Necessary non-apodicity: Hermeneutic priority and textual authority in Christian-Muslim dialogue
Pratt, D. (2009). Necessary non-apodicity: Hermeneutic priority and textual authority in Christian-Muslim dialogue. Islam and Christian-Muslim Relations, 20(3), 291-303.
Permanent Research Commons link: https://hdl.handle.net/10289/2837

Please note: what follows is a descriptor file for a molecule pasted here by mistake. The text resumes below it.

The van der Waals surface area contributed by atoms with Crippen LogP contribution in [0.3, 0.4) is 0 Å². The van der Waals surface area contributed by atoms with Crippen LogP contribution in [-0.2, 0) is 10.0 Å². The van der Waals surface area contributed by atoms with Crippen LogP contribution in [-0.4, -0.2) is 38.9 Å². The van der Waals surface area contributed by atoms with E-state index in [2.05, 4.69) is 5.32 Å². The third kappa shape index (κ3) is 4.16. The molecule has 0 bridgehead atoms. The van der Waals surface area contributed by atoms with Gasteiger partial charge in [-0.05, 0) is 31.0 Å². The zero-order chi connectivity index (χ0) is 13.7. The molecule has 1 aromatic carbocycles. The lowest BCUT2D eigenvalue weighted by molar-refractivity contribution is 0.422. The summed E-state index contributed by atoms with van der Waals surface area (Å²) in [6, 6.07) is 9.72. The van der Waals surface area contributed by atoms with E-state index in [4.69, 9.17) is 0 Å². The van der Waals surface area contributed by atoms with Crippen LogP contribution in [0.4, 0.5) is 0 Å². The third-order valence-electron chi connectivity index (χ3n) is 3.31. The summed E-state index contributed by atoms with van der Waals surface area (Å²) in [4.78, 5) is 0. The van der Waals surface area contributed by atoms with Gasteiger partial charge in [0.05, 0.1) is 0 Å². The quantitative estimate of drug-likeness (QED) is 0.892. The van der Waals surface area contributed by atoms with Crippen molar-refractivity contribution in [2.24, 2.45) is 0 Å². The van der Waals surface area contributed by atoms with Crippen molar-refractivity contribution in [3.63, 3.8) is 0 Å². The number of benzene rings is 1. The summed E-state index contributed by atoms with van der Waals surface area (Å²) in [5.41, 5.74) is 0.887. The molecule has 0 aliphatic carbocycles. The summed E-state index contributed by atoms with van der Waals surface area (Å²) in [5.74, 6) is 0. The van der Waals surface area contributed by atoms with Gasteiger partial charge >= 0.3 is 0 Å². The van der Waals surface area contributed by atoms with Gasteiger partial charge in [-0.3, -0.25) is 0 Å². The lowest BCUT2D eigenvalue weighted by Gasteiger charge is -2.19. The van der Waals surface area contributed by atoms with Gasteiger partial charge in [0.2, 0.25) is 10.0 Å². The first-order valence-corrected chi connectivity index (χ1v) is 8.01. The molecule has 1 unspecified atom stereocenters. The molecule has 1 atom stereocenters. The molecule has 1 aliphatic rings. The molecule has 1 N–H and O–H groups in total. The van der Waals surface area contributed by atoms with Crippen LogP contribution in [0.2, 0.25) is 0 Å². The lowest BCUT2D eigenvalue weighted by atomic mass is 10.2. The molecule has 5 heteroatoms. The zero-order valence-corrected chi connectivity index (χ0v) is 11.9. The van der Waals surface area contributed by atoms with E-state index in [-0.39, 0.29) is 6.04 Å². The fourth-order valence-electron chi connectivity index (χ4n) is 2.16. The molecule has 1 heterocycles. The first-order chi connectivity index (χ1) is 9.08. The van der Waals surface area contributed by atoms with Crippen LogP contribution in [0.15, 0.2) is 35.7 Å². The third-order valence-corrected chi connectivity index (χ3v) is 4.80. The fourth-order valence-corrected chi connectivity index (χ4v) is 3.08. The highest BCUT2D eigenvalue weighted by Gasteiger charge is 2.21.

This article seeks to explore something of the significance of the notion of necessary non-apodicity as a leitmotif for the reading of sacred text in the context of Christian-Muslim dialogical engagement. Far from being a contentious challenge to received traditions of the status and reception of our respective scriptures, it contends that the notion of an inherent requirement to apply hermeneutic tools and approaches to sacred text is a mark of the mode of divine revelation as such. The absolute word of God was and is spoken into and through multifarious concrete contexts; the apprehension of the divine message throughout changing contexts and differing situations is thus intended to invite interpretive engagement necessarily. Or, put otherwise, the hermeneutical task that necessarily applies to the reading of scripture suggests that the sacred text of divine revelation is marked by necessary non-apodicity. In exploring this idea further, the article addresses some general issues of Christian and Muslim perspectives on sacred text then turns to an examination of the 2007 letter, 'A Common Word', from Muslims to Christians that seeks a renewed emphasis on dialogue.